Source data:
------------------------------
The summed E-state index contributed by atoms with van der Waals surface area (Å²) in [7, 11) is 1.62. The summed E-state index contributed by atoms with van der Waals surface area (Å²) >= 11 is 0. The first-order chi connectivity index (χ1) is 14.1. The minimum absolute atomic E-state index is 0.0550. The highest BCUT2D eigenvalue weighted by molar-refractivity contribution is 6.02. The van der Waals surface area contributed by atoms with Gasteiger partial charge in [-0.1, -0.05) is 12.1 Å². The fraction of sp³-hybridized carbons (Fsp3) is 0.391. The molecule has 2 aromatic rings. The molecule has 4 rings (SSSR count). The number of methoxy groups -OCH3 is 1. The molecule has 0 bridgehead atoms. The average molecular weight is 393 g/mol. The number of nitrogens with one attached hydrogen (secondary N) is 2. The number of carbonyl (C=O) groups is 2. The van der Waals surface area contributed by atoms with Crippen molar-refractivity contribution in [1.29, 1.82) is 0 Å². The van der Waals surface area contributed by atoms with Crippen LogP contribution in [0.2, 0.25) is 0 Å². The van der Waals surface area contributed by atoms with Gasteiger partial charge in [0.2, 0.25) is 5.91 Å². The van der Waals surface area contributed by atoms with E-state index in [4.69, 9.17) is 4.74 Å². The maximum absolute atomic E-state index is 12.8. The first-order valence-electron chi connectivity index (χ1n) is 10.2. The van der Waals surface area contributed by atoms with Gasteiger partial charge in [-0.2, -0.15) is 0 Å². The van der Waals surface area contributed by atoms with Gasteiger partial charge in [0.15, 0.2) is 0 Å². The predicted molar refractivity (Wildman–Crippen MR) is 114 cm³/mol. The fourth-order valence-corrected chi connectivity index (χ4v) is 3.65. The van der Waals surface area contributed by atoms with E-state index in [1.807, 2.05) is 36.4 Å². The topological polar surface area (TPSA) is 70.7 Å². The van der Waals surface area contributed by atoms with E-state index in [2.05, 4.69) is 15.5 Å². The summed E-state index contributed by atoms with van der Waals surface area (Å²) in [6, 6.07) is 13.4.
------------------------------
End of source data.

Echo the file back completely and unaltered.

The summed E-state index contributed by atoms with van der Waals surface area (Å²) in [7, 11) is 1.62. The summed E-state index contributed by atoms with van der Waals surface area (Å²) >= 11 is 0. The first-order chi connectivity index (χ1) is 14.1. The minimum absolute atomic E-state index is 0.0550. The highest BCUT2D eigenvalue weighted by molar-refractivity contribution is 6.02. The van der Waals surface area contributed by atoms with Gasteiger partial charge in [-0.1, -0.05) is 12.1 Å². The fraction of sp³-hybridized carbons (Fsp3) is 0.391. The molecule has 2 aromatic rings. The molecule has 4 rings (SSSR count). The number of methoxy groups -OCH3 is 1. The molecule has 0 bridgehead atoms. The average molecular weight is 393 g/mol. The number of nitrogens with one attached hydrogen (secondary N) is 2. The number of carbonyl (C=O) groups is 2. The van der Waals surface area contributed by atoms with Crippen molar-refractivity contribution in [1.29, 1.82) is 0 Å². The van der Waals surface area contributed by atoms with Crippen LogP contribution in [0.2, 0.25) is 0 Å². The van der Waals surface area contributed by atoms with Gasteiger partial charge in [0.2, 0.25) is 5.91 Å². The van der Waals surface area contributed by atoms with E-state index in [4.69, 9.17) is 4.74 Å². The maximum absolute atomic E-state index is 12.8. The first-order valence-electron chi connectivity index (χ1n) is 10.2. The van der Waals surface area contributed by atoms with Gasteiger partial charge in [-0.2, -0.15) is 0 Å². The van der Waals surface area contributed by atoms with Gasteiger partial charge in [0.15, 0.2) is 0 Å². The predicted molar refractivity (Wildman–Crippen MR) is 114 cm³/mol. The fourth-order valence-corrected chi connectivity index (χ4v) is 3.65. The van der Waals surface area contributed by atoms with E-state index in [1.807, 2.05) is 36.4 Å². The topological polar surface area (TPSA) is 70.7 Å². The van der Waals surface area contributed by atoms with E-state index in [2.05, 4.69) is 15.5 Å². The summed E-state index contributed by atoms with van der Waals surface area (Å²) in [6, 6.07) is 13.4.